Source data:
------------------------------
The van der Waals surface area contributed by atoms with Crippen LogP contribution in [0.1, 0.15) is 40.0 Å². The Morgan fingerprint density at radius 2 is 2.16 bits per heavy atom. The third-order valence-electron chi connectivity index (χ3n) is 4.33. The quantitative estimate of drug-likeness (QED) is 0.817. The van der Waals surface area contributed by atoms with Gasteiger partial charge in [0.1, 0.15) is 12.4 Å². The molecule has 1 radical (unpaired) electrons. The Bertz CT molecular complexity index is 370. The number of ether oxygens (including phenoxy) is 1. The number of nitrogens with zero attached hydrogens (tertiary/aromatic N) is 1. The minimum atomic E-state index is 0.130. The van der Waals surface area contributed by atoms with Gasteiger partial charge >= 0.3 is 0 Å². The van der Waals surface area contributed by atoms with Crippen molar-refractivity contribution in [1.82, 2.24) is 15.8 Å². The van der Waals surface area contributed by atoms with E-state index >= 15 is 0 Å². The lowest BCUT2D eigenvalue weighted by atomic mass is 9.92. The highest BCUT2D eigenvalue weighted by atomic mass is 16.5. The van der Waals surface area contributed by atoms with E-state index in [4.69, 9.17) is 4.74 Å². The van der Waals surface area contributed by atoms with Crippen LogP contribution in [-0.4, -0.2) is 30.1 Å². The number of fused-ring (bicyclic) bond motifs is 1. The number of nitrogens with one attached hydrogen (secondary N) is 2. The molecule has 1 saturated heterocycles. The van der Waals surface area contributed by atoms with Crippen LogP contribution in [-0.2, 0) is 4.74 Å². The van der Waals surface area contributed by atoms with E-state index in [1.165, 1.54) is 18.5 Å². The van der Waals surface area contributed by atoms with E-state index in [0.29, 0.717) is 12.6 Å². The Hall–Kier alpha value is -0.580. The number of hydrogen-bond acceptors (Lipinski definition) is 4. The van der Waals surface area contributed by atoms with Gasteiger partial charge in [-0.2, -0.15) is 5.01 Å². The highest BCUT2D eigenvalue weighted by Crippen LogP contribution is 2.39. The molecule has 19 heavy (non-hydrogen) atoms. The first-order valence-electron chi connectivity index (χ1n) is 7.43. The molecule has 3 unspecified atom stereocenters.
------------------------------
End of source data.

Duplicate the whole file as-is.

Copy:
The van der Waals surface area contributed by atoms with Crippen LogP contribution in [0.1, 0.15) is 40.0 Å². The Morgan fingerprint density at radius 2 is 2.16 bits per heavy atom. The third-order valence-electron chi connectivity index (χ3n) is 4.33. The quantitative estimate of drug-likeness (QED) is 0.817. The van der Waals surface area contributed by atoms with Gasteiger partial charge in [0.1, 0.15) is 12.4 Å². The molecule has 1 radical (unpaired) electrons. The Bertz CT molecular complexity index is 370. The number of ether oxygens (including phenoxy) is 1. The number of nitrogens with zero attached hydrogens (tertiary/aromatic N) is 1. The minimum atomic E-state index is 0.130. The van der Waals surface area contributed by atoms with Gasteiger partial charge >= 0.3 is 0 Å². The van der Waals surface area contributed by atoms with Crippen molar-refractivity contribution in [1.82, 2.24) is 15.8 Å². The van der Waals surface area contributed by atoms with E-state index >= 15 is 0 Å². The lowest BCUT2D eigenvalue weighted by atomic mass is 9.92. The highest BCUT2D eigenvalue weighted by atomic mass is 16.5. The van der Waals surface area contributed by atoms with E-state index in [4.69, 9.17) is 4.74 Å². The van der Waals surface area contributed by atoms with Crippen LogP contribution in [-0.4, -0.2) is 30.1 Å². The number of fused-ring (bicyclic) bond motifs is 1. The number of nitrogens with one attached hydrogen (secondary N) is 2. The molecule has 1 saturated heterocycles. The van der Waals surface area contributed by atoms with Crippen LogP contribution in [-0.2, 0) is 4.74 Å². The van der Waals surface area contributed by atoms with E-state index in [1.165, 1.54) is 18.5 Å². The van der Waals surface area contributed by atoms with E-state index in [0.29, 0.717) is 12.6 Å². The Hall–Kier alpha value is -0.580. The number of hydrogen-bond acceptors (Lipinski definition) is 4. The van der Waals surface area contributed by atoms with Gasteiger partial charge in [-0.2, -0.15) is 5.01 Å². The highest BCUT2D eigenvalue weighted by Crippen LogP contribution is 2.39. The molecule has 19 heavy (non-hydrogen) atoms. The first-order valence-electron chi connectivity index (χ1n) is 7.43. The molecule has 3 unspecified atom stereocenters.